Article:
Sunday, 18 April 2021

Abraxas - Santana

 

Provenance: If you ever slapped on a rock compilation or two, it was near-inevitable that you would encounter Santana's version of 'Black Magic Woman' at some point. A good song which stood out from the pack thanks to its sinuous Latin rock rhythms. In comparison, much else sounded altogether a bit 'meat 'n' potatoes'.

Around the time I was first trying to wrest a noise from a guitar my mum worked at a library, which meant that I'd get free access to whatever was on the shelf at the time. Well, one day that happened to be Santana's Caravanserai album, which I really dug. Again, it sounded like little else I had hitherto been exposed to.

So, when the chance came to purchase Abraxas (second hand) for a fiver, it felt like I was hardly gambling with my admittedly meagre earnings from my weekend job. That said, a fiver was big money back then (and still is, right?).

Review: When will Santana undergo the kind of critical re-evaluation that the likes of Fleetwood Mac and Steely Dan have enjoyed in recent years? Perhaps never; because although the two latter examples probably have stronger overall back catalogues, Santana remains tragically unhip. Yes, he became wildly popular again, for a New York minute, right around the turn of the millennium but even that unlikely comeback was tinged with snobbery. And since then, Carlos Santana hasn't helped his cause with a series of guest-packed, cover-heavy collections that have tried to ape the success of Supernatural with diminishing returns.

Perhaps it's time he engaged a business manager with a little more nous than the Archangel Metatron.

However, going back to the material that put Santana - the man and the eponymously-named band - on the map is a rewarding experience. Albums like Santana III, the aforementioned Caravanserai and today's subject - Abraxas - is to take a trip through some very groovy musical landscapes. The bald fact is that nobody had knitted samba, rock and psychedelia together so successfully, so organically as Santana, and arguably their early run still sets the standard. It also helps matters that Carlos had an instantly identifiable electric guitar tone and a facility with sustain techniques that gave his playing a rich, weeping quality.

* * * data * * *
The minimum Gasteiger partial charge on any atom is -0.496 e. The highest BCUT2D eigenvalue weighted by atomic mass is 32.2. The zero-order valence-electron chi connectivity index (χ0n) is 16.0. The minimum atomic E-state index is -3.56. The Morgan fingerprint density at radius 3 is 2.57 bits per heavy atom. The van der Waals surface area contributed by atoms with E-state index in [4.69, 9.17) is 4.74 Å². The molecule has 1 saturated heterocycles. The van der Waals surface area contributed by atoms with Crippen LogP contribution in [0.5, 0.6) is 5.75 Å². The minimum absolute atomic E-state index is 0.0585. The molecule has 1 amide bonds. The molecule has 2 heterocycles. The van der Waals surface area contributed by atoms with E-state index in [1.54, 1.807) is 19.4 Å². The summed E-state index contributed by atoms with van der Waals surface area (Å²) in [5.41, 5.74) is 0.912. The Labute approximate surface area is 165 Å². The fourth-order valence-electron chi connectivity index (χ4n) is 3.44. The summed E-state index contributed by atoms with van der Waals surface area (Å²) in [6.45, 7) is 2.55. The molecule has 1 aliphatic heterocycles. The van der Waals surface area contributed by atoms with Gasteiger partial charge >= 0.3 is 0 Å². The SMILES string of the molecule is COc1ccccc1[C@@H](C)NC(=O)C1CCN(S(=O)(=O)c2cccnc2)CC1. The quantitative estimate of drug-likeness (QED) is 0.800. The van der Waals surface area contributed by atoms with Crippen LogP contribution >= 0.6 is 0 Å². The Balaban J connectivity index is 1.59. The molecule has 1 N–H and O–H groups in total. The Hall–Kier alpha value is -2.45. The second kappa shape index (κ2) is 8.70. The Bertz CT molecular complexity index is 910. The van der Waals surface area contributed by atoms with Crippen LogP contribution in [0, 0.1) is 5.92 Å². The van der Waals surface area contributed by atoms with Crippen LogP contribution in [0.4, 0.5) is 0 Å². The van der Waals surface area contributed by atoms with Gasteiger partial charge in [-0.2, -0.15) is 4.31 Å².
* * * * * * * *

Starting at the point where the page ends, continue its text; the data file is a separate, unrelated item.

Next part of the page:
Some of it also sounds resoundingly modern; the hypnotic bassline beneath windchimes and hand percussion of opener 'Singing Winds, Crying Beasts' could quite easily be pumping from the subwoofers as the dawn breaks over HawkFest or Bimble Bandada. Another aspect in Santana's favour is that the lightness of the percussion prevents this music from sounding lumpen in a way that, say, Cream or Black Sabbath sometimes do to contemporary ears. Even the lead guitar work hasn't particularly dated, in the sense that it frequently works in the service of the song and never disintegrates into the undisciplined wig-outs that were de rigueur at the time. Jeff Beck is a fine, very fine guitarist but how anybody can endure an entire Beck, Bogert & Appice album is beyond my ken. 

Did anybody attending gigs in the 1970s really enjoy it when Deep Purple or Led Zeppelin took their audience on half-hour noodle odysseys? I would genuinely like to know.

Only three tracks, really, sound rooted in the distant past. Two of them - the acid-rock of 'Hope You're Feeling Better' and 'Mother's Daughter', I like a lot. They're the most straight-ahead numbers here, but with little imagination could be a Shocking Blue and Mountain tracks respectively (again, no bad thing in and of itself). The other one is 'Samba Pa Ti', which has fallen victim to its usage in one of those horrible, soupy Marks and Spencer adverts that turns food into softcore pornography. True, it's the closest to elevator music on Abraxas but along with Fleetwood Mac's 'Albatross', any charm it used to hold has evaporated through its association with pretentious nosh.

However, that does leave a whole heap of really strong material that still sounds fresh - slinky 'Black Magic Woman', the gang-chanted version of Tito Puente's 'Oye Como Va', the jazzy 'Incident At Neshabur' (a reference to Toussaint L'Ouverture and the Haitian Revolution, apparently) and the aggressive chord-stabs of 'Se A Cabo' all possess a sprinkling of magic. Incidentally, my Duolingo Spanish tells me that the latter should be called 'Se Acabo' ("it's over") - pero, es posible que estoy incorrecto! Anyway, Abraxas is great, a supple counterpoint to the chest-beating testosterock that was in vogue, and, like the band itself, is long due reappraisal.

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